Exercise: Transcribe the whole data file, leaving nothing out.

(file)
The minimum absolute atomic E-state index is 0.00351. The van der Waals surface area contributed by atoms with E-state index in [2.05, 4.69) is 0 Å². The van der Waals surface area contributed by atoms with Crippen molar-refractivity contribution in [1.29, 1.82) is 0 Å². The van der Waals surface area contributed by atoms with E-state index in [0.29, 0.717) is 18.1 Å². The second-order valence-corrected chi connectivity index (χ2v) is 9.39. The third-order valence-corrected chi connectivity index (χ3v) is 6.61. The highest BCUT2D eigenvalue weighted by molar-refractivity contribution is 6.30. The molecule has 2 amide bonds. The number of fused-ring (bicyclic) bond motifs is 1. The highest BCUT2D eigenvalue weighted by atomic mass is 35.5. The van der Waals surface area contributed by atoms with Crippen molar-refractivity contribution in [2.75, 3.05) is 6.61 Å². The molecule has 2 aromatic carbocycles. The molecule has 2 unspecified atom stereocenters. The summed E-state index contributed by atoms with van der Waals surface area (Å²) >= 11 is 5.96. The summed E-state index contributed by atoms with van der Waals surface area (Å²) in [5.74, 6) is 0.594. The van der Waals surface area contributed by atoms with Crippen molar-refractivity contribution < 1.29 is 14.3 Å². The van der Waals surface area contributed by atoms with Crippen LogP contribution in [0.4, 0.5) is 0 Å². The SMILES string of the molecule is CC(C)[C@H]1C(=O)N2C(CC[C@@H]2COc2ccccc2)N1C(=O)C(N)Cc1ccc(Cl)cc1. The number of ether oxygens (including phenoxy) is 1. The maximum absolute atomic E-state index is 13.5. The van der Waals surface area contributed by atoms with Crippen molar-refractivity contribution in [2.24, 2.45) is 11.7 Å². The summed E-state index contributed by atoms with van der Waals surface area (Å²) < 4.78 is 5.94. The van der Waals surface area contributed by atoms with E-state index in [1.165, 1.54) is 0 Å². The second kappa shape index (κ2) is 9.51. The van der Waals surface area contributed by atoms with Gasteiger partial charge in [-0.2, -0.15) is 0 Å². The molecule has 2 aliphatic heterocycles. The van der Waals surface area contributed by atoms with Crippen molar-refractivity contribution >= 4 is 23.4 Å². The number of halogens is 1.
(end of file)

The minimum absolute atomic E-state index is 0.00351. The van der Waals surface area contributed by atoms with E-state index in [2.05, 4.69) is 0 Å². The van der Waals surface area contributed by atoms with Crippen molar-refractivity contribution in [1.29, 1.82) is 0 Å². The van der Waals surface area contributed by atoms with E-state index in [0.29, 0.717) is 18.1 Å². The second-order valence-corrected chi connectivity index (χ2v) is 9.39. The third-order valence-corrected chi connectivity index (χ3v) is 6.61. The highest BCUT2D eigenvalue weighted by molar-refractivity contribution is 6.30. The molecule has 2 amide bonds. The number of fused-ring (bicyclic) bond motifs is 1. The highest BCUT2D eigenvalue weighted by atomic mass is 35.5. The van der Waals surface area contributed by atoms with Crippen molar-refractivity contribution in [2.75, 3.05) is 6.61 Å². The molecule has 2 aromatic carbocycles. The molecule has 2 unspecified atom stereocenters. The summed E-state index contributed by atoms with van der Waals surface area (Å²) >= 11 is 5.96. The summed E-state index contributed by atoms with van der Waals surface area (Å²) in [5.74, 6) is 0.594. The van der Waals surface area contributed by atoms with Crippen molar-refractivity contribution < 1.29 is 14.3 Å². The van der Waals surface area contributed by atoms with Crippen LogP contribution in [0.4, 0.5) is 0 Å². The SMILES string of the molecule is CC(C)[C@H]1C(=O)N2C(CC[C@@H]2COc2ccccc2)N1C(=O)C(N)Cc1ccc(Cl)cc1. The number of ether oxygens (including phenoxy) is 1. The maximum absolute atomic E-state index is 13.5. The van der Waals surface area contributed by atoms with Crippen molar-refractivity contribution in [2.24, 2.45) is 11.7 Å². The summed E-state index contributed by atoms with van der Waals surface area (Å²) < 4.78 is 5.94. The van der Waals surface area contributed by atoms with E-state index in [1.165, 1.54) is 0 Å². The second kappa shape index (κ2) is 9.51. The van der Waals surface area contributed by atoms with Gasteiger partial charge in [-0.2, -0.15) is 0 Å². The molecule has 2 aliphatic heterocycles. The van der Waals surface area contributed by atoms with Crippen molar-refractivity contribution >= 4 is 23.4 Å². The number of halogens is 1.